Proceedings: GI + CHI 1987

The use of scenarios in human-computer interaction research: turbocharging the tortoise of cumulative science

Richard Young, Phil Barnard

Proceedings of the SIGCHI/GI Conference on Human Factors in Computing Systems and Graphics Interface: Toronto, Ontario, Canada, 5 - 9 April 1987, 291-296

DOI 10.1145/29933.275645

  • BibTex

    @inproceedings{Young:1987:10.1145/29933.275645,
    author = {Young, Richard and Barnard, Phil},
    title = {The use of scenarios in human-computer interaction research: turbocharging the tortoise of cumulative science},
    booktitle = {Proceedings of the SIGCHI/GI Conference on Human Factors in Computing Systems and Graphics Interface},
    series = {GI + CHI 1987},
    year = {1987},
    issn = {0713-5425},
    isbn = {0-89791-213-6},
    location = {Toronto, Ontario, Canada},
    pages = {291--296},
    numpages = {6},
    doi = {10.1145/29933.275645},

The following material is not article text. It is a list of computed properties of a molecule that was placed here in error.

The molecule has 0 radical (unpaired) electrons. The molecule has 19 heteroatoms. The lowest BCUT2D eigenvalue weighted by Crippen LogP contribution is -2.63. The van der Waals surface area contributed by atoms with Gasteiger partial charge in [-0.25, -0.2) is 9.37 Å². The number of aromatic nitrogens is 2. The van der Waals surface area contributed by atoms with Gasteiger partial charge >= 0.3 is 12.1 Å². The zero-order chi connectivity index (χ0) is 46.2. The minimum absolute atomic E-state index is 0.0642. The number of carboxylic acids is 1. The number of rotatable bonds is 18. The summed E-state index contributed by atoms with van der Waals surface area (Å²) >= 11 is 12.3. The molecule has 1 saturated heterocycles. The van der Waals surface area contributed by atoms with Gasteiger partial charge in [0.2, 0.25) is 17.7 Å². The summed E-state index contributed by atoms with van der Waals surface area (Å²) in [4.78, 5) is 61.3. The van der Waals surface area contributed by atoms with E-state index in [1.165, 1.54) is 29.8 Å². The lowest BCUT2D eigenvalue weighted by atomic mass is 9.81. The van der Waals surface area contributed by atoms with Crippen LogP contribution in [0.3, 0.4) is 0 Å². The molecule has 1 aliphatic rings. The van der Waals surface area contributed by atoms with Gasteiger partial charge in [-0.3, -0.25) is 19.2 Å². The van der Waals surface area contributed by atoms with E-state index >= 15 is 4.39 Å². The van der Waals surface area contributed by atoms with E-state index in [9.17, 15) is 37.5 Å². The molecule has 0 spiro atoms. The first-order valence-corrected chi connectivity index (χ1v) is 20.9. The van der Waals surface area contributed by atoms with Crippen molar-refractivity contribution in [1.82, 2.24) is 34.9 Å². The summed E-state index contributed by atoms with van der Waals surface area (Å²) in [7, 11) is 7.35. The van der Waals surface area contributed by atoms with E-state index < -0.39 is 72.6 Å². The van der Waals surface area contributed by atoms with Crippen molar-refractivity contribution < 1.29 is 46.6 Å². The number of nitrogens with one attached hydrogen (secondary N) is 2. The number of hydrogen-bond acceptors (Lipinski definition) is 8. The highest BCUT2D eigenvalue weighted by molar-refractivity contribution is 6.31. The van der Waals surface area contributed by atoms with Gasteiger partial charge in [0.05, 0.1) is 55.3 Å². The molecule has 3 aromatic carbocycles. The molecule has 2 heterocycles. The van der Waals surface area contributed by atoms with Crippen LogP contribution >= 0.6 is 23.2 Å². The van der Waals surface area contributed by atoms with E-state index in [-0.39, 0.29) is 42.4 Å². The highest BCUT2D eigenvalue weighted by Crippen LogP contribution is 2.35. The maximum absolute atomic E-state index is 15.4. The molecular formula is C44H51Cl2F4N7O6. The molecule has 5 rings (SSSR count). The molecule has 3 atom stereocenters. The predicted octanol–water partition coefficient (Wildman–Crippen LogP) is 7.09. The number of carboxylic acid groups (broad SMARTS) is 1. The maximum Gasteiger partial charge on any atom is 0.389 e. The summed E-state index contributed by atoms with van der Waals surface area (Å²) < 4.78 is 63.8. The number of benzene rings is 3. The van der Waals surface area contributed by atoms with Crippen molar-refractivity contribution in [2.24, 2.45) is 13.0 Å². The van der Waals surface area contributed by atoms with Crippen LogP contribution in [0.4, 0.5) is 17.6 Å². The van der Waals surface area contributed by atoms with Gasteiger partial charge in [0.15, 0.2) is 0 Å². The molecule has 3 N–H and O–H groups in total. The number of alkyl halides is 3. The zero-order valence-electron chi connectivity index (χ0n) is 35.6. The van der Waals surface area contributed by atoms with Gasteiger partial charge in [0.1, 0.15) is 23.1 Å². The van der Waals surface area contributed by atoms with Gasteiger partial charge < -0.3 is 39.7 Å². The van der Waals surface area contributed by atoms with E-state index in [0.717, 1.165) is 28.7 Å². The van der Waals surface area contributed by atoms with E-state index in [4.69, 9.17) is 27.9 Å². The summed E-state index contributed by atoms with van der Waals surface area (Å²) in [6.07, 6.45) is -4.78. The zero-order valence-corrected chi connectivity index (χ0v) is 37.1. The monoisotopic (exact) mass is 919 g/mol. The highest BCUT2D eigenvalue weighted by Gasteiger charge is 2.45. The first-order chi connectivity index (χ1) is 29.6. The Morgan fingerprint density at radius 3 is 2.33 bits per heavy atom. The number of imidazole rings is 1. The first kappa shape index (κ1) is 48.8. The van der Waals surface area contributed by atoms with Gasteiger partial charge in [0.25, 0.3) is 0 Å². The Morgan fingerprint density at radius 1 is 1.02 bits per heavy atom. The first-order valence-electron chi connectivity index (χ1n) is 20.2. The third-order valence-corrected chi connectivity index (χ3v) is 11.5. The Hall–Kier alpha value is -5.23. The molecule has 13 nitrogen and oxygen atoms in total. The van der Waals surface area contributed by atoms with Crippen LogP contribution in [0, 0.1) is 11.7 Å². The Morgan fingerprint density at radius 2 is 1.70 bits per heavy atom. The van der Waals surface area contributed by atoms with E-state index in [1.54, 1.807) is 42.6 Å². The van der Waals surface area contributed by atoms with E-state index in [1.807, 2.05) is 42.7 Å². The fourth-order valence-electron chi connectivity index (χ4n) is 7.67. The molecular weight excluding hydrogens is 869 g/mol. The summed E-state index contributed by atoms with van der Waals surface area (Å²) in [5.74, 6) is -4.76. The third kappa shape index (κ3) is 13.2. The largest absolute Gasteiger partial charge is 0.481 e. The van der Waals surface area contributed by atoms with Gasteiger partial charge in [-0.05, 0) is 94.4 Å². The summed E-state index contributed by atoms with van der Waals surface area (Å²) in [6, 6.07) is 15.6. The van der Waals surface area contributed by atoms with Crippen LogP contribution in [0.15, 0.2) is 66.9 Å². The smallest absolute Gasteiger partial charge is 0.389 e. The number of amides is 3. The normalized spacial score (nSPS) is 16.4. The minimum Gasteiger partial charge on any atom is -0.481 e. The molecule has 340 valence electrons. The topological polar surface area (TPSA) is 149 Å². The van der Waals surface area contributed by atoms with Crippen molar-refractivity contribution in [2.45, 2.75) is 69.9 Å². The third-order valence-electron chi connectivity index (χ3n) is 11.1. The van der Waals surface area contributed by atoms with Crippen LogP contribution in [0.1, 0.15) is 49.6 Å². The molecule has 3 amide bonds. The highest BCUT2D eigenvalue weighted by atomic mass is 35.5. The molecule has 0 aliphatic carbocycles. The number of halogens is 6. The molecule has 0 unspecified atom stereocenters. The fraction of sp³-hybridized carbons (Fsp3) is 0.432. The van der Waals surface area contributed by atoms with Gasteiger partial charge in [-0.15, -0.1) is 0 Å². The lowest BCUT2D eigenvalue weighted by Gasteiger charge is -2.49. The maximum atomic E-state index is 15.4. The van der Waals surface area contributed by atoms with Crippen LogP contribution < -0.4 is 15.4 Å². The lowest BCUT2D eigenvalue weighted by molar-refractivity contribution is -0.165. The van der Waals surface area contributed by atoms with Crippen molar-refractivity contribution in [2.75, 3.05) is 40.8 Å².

acmdoi = {10.1145/29933.275645},
    publisher = {Association for Computing Machinery},
    address = {New York, NY, USA},
    }

Abstract

A scenario is an idealised but detailed description of a specific instance of human-computer interaction (HCI). A set of scenarios can be used as a “filter bank” to weed out theories whose scope is too narrow for them to apply to many real HCI situations. By helping redress the balance between generality and accuracy in theories derived from cognitive psychology, this use of scenarios (1) allows the researcher to build on empirical findings already established while avoiding the tar-pits associated with the experimental methodology, (2) enables the researcher to consider a range of phenomena in a single study, thereby directly addressing the question of the scope of the theory, and (3) ensures that the resulting theory will be applicable in HCI contexts.